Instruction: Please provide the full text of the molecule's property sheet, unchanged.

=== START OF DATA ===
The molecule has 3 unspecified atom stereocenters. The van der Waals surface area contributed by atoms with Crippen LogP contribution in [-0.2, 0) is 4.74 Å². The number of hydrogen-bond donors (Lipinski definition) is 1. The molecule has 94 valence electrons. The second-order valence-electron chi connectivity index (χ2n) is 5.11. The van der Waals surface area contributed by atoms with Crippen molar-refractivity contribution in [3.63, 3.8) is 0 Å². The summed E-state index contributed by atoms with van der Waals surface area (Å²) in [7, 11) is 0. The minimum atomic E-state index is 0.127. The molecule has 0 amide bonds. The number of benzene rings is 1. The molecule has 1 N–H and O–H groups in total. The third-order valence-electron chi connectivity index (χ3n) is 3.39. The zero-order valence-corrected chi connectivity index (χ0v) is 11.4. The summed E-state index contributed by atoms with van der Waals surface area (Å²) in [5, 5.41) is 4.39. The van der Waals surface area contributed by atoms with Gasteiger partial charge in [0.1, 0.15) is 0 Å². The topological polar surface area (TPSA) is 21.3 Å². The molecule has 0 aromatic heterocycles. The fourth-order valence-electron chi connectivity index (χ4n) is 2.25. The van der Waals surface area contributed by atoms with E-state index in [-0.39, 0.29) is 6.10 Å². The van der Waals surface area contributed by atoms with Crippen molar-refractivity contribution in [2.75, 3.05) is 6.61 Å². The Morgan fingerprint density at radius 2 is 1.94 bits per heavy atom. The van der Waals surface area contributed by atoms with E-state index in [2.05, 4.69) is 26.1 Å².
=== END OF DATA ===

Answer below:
The molecule has 3 unspecified atom stereocenters. The van der Waals surface area contributed by atoms with Crippen LogP contribution in [-0.2, 0) is 4.74 Å². The number of hydrogen-bond donors (Lipinski definition) is 1. The molecule has 94 valence electrons. The second-order valence-electron chi connectivity index (χ2n) is 5.11. The van der Waals surface area contributed by atoms with Crippen molar-refractivity contribution in [3.63, 3.8) is 0 Å². The summed E-state index contributed by atoms with van der Waals surface area (Å²) in [7, 11) is 0. The minimum atomic E-state index is 0.127. The molecule has 0 amide bonds. The number of benzene rings is 1. The molecule has 1 N–H and O–H groups in total. The third-order valence-electron chi connectivity index (χ3n) is 3.39. The zero-order valence-corrected chi connectivity index (χ0v) is 11.4. The summed E-state index contributed by atoms with van der Waals surface area (Å²) in [5, 5.41) is 4.39. The van der Waals surface area contributed by atoms with Gasteiger partial charge in [0.1, 0.15) is 0 Å². The topological polar surface area (TPSA) is 21.3 Å². The molecule has 0 aromatic heterocycles. The fourth-order valence-electron chi connectivity index (χ4n) is 2.25. The van der Waals surface area contributed by atoms with E-state index in [-0.39, 0.29) is 6.10 Å². The van der Waals surface area contributed by atoms with Crippen molar-refractivity contribution in [2.75, 3.05) is 6.61 Å². The Morgan fingerprint density at radius 2 is 1.94 bits per heavy atom. The van der Waals surface area contributed by atoms with E-state index in [2.05, 4.69) is 26.1 Å².